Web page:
(no subject)
itslarryagain
every time I hear Ed Dames talking about "remote sensing" Steve Fosset,
I really want to call in and ask him why in the hell he ain't found him on his own...

He's back...
kev_dawg
...but only for one night. Art will have Graham Hancock on Friday's show

After Dark Back Issues
ginsberg face
stardigan
I just wanted to let everyone know that I am selling some back issues of the After Dark newsletter.

Here is the link if you are interested!

looking for input
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harkalark
Hey everyone...

I've temporarily joined this community because I'm hoping that some of you might be able to help me with a book I'm writing. It's a book about vampires, and in it, lots of people in a city disappear as they're killed by the vampires (some of them become vampires themselves, but the majority of victims just have their bodies hidden). The police don't really know what's going on, nor does the general public, and the news media don't want to commit to anything other than very vague speculation. The reader knows that it's all due to the vampires' activity, though, but there's plenty of denial to go around in the narrative.

What I would like to do is include a minor character who thinks that the disappearances are due to alien abductions and/or some kind of government cover-up. He's wrong, of course, but this is his perspective based on what he knows and believes. The problem I'm running into is that this story takes place in the mid-1980s. If it were to take place today, this character could be someone who reads all sorts of alien-related websites and is on conspiracy theory based listservs and such, but that stuff wasn't around back then. When I came up with the character, I thought he might be a listener of Art Bell's radio show, but my research into Art Bell revealed that he didn't start doing the paranormal stuff he's now known for until 1995. So that's out. In a way, this character is kind of like Fox Mulder from The X-Files, but a lot less cool. (If my story took place in the 1990s, he'd be a fan of the show.) He's an average, ordinary guy with interesting beliefs and theories, but no one wants to listen to him because they think he's too weird.

So my main question is this: How did people like the guy I'm describing exist back in the 1980s? Belief in UFOs and aliens dates back way before this, and I know that people who were into this stuff must have had some way to communicate and perpetuate their beliefs at the time. Were there newsletters? Conventions? I don't want this character to be a goofy stereotype with a tin-foil hait; I want him to be realistic. Was the Fortean Times around during this time? Would that be appropriate to mention? Were there maybe other radio shows at the time that this guy could have been a fan of?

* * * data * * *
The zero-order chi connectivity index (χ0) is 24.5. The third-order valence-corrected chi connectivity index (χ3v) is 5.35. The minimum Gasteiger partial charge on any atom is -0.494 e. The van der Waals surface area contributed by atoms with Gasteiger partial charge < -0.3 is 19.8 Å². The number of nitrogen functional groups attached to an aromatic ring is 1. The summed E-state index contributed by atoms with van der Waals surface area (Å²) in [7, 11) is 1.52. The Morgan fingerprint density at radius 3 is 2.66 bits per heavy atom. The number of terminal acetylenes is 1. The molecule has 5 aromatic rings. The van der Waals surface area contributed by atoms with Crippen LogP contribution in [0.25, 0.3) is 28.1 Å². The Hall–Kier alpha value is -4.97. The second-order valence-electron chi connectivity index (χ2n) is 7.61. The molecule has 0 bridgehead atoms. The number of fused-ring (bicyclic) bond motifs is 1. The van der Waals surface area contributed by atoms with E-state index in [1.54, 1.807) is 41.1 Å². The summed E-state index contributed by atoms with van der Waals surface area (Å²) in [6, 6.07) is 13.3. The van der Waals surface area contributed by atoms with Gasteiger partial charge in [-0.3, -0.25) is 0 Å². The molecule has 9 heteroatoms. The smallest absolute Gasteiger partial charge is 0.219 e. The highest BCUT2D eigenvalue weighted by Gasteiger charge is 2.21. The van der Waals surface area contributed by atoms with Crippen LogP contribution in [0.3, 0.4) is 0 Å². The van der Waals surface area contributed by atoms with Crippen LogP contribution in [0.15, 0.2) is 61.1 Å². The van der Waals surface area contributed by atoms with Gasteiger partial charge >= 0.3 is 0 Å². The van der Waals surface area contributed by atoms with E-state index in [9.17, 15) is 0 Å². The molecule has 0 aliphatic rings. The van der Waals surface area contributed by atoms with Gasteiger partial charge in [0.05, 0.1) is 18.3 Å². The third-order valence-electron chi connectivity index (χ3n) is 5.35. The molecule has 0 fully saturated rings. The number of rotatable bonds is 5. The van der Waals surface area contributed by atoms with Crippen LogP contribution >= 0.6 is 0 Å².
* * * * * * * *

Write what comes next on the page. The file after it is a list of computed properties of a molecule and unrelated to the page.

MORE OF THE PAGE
I'd appreciate any insight any of you could provide on this. As I said, this is a minor character in the book, and I'd like to include him if I can write him correctly. Thanks!

(no subject)
asukamisu
Does anyone know the name of the song that Art Bell used to close his show when he would end the show from the high desert? I thought it was called Good Night From the Desert, but that doesn't seem to be it. Anyone know?


Thanks.


Also, it's sad that Art Bell is retiring (again), but glad to hear him happy again after Ramona.

Art's retirement
kev_dawg
I kinda had the feeling that this was going to happen. It could eventually turn into a cry wolf syndrome, but I think that this is truly the last that we've heard from him because he's been through a lot in the last year and a half--after all, Art told all of us that suicide was on his mind and was damn near close from doing it. And even with the Woody Allenesque situation, raising yet another kid at his age is no small task.

so, art's retiring...again
frustrated
flaquita
i guess it was inevitable, but art is retiring -- again.
i would imagine that this time it's for good.
i wonder who will take over the weekend shift. hopefully not ian putzwit.

sigh.

George
phraktalsnipe
OK, i've been too hard on George..

When he first got on board, I fully supported him - because he had some big shoes to fill -and I had high hopes. Plus, you know - he seems like a nice guy ;)

As time went on, certain .. aspects of his interview style began to grate on my nerves and I found myself back peddling a bit, even getting INFURIATED at some of the comments or questions he aiming at guests.

A few nights ago it finally dawned on me.

George's strength is in conspiracy/political issues. It's that simple.

When the subject matter is supernatural/paranormal, he's just a regular guy with a regular guy's opinion (ie, not an "expert" as we've come to know Art to be, in these matters). And I suppose a bit of jealousy on my part ("I could ask better questions than that! Why isn't he bringing up the blah blah blah or referencing the blah blah blah?").

But when he has a guest on where the focus is anything but ghosts/hauntings/esp/paranormal activity/etc - specifically when the issues are political, historical, war related, etc - George *really* does shine.

I still think he drops the angels and shadow-people bombs a bit much ;) but otherwise i've come full circle and think he's doing a good job. A GREAT job with the conspiracy/war/politics stuff.

I just wanted to say that out loud, because i'm guilty of bashing him in here in the past ;)

JC on Friday
weirdoradio
Food pornographers?

George is definitely in on this one, folks. There's no way he isn't. Great way for his show to get some publicity, I think. Last night's demonstration definitely re-affirmed my belief in that.

(no subject)
itslarryagain
my fork didn't bend...

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